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Russia in the European energy sector

From Wikipedia, the free encyclopedia

Russia supplies a significant volume of fossil fuels to other European countries. In 2021, it was the largest exporter of oil and natural gas to the European Union, (90%)[1][2] and 40% of gas consumed in the EU came from Russia.[3][4]

Monthly gas supply balance in the European Union, 2014-2021. Flexible gas supplies will become even more important as reliance on solar and wind power grows.
European gas imports from Russia in 2021, with breakdowns

The Russian state-owned company Gazprom exports natural gas to Europe. It also controls many subsidiaries, including various infrastructure assets.[citation needed] According to a study published by the Research Centre for East European Studies, the liberalization of the EU gas market drove Gazprom's expansion in Europe by increasing its share in the European downstream market. It established sale subsidiaries in many of its export markets, and also invested in access to industrial and power generation sectors in Western and Central Europe. In addition, Gazprom established joint ventures to build natural gas pipelines and storage depots in a number of European countries.[5]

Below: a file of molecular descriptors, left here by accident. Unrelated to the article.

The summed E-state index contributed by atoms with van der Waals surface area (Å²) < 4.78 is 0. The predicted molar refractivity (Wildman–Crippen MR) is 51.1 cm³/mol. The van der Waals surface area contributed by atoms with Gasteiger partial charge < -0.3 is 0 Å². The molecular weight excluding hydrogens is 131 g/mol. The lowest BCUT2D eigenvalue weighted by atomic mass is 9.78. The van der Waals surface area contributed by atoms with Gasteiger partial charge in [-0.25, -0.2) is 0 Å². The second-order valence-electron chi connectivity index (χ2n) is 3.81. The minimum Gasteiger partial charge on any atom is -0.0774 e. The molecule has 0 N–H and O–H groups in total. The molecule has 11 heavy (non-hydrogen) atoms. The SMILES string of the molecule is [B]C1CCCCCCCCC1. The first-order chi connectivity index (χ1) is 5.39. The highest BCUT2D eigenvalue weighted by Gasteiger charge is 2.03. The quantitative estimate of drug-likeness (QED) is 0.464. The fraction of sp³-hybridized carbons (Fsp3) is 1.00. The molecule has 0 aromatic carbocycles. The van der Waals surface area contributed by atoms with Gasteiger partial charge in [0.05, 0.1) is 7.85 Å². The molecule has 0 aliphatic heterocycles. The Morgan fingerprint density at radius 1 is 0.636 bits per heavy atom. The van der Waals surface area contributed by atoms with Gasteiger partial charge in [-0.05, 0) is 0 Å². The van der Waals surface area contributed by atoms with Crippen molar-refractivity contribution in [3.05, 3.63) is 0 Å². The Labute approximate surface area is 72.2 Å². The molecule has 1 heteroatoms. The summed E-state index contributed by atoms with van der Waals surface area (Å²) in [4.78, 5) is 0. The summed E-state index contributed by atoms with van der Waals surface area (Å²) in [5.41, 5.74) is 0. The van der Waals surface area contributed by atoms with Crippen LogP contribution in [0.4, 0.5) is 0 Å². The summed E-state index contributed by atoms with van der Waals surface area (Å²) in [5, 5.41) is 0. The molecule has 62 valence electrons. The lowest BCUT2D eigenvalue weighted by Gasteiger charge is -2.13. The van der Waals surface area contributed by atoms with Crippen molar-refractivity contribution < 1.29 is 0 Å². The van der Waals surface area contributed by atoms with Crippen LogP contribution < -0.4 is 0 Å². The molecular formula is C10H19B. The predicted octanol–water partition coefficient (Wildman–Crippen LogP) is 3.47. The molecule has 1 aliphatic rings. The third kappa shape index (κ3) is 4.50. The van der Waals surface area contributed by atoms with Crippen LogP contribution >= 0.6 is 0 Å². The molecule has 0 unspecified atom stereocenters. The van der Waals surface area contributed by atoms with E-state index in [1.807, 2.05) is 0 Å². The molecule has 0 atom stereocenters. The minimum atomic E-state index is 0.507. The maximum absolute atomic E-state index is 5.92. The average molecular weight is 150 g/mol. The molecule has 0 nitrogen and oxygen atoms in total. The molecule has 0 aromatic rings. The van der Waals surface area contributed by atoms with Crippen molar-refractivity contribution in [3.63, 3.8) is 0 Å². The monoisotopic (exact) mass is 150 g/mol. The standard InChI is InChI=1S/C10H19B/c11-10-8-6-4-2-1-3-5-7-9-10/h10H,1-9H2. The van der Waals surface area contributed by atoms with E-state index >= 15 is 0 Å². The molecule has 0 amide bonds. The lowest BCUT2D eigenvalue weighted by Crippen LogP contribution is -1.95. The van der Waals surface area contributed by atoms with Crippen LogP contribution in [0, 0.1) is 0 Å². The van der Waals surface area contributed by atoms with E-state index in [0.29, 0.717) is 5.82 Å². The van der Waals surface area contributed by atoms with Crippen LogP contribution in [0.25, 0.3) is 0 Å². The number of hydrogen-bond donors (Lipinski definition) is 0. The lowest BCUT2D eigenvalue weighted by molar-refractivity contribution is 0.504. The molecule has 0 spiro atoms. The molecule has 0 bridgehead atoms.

The dependency on Russian fossil fuels poses energy security risks for Europe.[6] In a number of disputes Russia used pipeline shutdowns, which motivated the European Union to diversify its energy sources.[7] The rapid expansion of renewables in the European energy market would allow for less imports. As a reaction, Russia is expanding its export abilities towards China, as it has only one pipeline.[8][6] The 2022 Russian invasion of Ukraine caused the Russia–European Union gas dispute. The European Commission and International Energy Agency presented joint plans to reduce reliance on Russian energy, reduce Russian gas imports by two thirds within a year, and completely by 2030.[9][10] In May 2022, the European Union published plans to end its reliance on Russian oil, natural gas and coal by 2027.[11] In the wake of Russian invasion of Ukraine, Russia’s role in the EU energy market has collapsed. Due to EU sanctions, Russia’s weaponization of gas supplies, and the sabotage of the Nord Stream pipelines, Russia delivered only around 60 BCM of gas to the EU in 2022. By contrast, in 2021, the EU imported 155 BCM of Russian gas, which accounted for about 45% of its total gas imports. If the pipeline flows remain at current levels, it is likely that Russia will supply around 25 BCM of piped gas to the EU over the course of 2023.[12]